Andy Murray secured the year-end world number one after overwhelming Novak Djokovic to win the ATP World Tour Finals in London. The 29-year-old cemented his place at the top of the men's standings by thumping the defending champion 6-3 6-4 to take his maiden title at the season-ending tour finals - his ninth of a historic season.
The Wimbledon and Olympic singles champion had won just one of his last six matches with Djokovic, but he started as the chief aggressor and took the opening set following a string of errors from the world number two. An early break at the start of the second eased the British number one into the lead and it was one he would hold to clinch a relatively straightforward victory at The O2 Arena, his fifth title in as many tournaments.
Already the first British player to top the ATP rankings in its 43-year history, Murray ends the season unanimously as the planet's top player with a career-record 24th straight win. The success was delivered as he dismantled the defensive game of the 12-time major winner Djokovic; who looked overawed by the enormity of the occasion for long periods.
"Obviously its a very special day playing against Novak in match like this," said Murray. "We've played grand slam finals, Olympics, it has been a tough rivalry. I have lost many of them. I'm happy to get the win today and to finish the year as number one is very special. This is something I never expected."
The 35th meeting between the world's top two players was fittingly supplemented by the year-end number one being on the line for the first time in the final match of the season. Djokovic had spent 122 weeks at the top of the men's ranking, only to be replaced by Murray at the Paris Masters as he won four tournaments in a row.
Both players had endured vastly different fortunes since their last meeting in the French Open final nearly six months ago, with Djokovic having not won a title since becoming the eighth man to complete the career grand slam. Murray contrastingly had won Wimbledon, Olympic singles gold and 23 straight matches on his way to topping the men's rankings - the first Briton to do so.
But having spent three-and-a-half hours longer on court on his way to his maiden final at the season finale Murray gave away a significant physical advantage to Djokovic, who had dropped just a single set on route to his fifth final in a row. And even in the early stages there were signs Murray was still feeling the affects of his gruelling recent schedule.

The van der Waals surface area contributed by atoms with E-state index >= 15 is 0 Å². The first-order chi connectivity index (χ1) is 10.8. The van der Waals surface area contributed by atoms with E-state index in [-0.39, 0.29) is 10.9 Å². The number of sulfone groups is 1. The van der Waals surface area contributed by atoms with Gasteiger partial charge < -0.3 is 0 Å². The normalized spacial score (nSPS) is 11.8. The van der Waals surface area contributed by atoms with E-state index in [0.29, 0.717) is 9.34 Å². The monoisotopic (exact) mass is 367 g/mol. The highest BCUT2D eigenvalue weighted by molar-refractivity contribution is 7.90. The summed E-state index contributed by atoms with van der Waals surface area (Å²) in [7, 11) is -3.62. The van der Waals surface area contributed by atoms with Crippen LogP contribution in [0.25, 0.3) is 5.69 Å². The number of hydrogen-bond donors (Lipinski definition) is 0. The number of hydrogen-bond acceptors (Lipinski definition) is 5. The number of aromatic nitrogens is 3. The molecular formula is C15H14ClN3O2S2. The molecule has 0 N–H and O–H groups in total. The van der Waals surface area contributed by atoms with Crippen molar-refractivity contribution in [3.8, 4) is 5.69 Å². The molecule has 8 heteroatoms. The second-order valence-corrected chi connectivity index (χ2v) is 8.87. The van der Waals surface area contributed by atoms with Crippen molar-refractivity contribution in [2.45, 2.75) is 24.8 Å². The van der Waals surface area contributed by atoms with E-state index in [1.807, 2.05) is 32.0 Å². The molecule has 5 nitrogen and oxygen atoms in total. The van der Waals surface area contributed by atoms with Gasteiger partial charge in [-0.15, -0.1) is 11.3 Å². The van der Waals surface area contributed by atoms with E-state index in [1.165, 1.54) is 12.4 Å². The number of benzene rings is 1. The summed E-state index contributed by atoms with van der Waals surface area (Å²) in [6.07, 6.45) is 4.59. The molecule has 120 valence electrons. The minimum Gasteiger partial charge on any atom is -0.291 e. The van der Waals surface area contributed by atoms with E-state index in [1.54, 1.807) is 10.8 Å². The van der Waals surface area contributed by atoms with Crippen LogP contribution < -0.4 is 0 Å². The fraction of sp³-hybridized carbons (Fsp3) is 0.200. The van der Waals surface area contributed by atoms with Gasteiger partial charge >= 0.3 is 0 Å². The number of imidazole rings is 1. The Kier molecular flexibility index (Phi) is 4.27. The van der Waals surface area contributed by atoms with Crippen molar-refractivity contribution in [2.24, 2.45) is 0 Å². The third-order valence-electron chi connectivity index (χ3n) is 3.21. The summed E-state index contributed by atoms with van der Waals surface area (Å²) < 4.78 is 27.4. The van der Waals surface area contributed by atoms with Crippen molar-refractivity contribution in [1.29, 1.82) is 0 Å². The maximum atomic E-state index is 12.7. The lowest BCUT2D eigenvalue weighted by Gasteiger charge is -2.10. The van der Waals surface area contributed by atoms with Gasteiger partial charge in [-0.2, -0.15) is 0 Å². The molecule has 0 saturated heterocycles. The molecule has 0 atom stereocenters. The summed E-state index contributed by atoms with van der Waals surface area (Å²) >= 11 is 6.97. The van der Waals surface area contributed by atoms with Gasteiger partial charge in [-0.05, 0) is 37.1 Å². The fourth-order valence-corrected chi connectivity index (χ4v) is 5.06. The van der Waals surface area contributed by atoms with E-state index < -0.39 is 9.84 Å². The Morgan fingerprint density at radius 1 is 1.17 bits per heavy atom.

Two double-faults in his opening service game contributed to a nervy start for Murray, while Djokovic opened up without dropping a single point on serve in his two games. That run was ended by a fierce flat forehand winner from Murray, which led to the first break points of the contest.
Djokovic's defence was breached as he netted a rising forehand, but Murray repeated the trick as the chance came and went. Then as Djokovic again produced a lacklustre groundstroke, Murray's backhand slice caught the tape. An overshot overhead volley from the Serbian threatened to allow his opponent another opportunity, but the players could not be separated during the first six games.
Clearly heeding the physical chasm between the two players, Murray was the clear aggressor and that approach helped him set up a third break point. This time Djokovic had no reply to Murray stepping in and unloading on his forehand, netting a backhand on the slide to send the assembled crowd into raptures.
Having lost all 19 of the matches in which Djokovic had won the opening set Murray knew he could ill-afford to scupper his opportunity - and he kept his nerve to take the lead. The 2015 Davis Cup winner then cemented that position of authority by breaking at the fourth time of asking in the first game of the second set.
Victory was seemingly all-but assured when after Murray produced a stunning backhand cross-court winner, Djokovic sent a forehand beyond the baseline to drop serve for a second time, as his game began to disintegrate. Typically, the five-time champion had other ideas and cancelled out one of the breaks with some belated deep hitting.
But Murray's lead proved unassailable as he served out the match - with Djokovic saving two match points with an overhead smash and a passing forehand - but the Scot took the third to give his campaign the fairytale finale.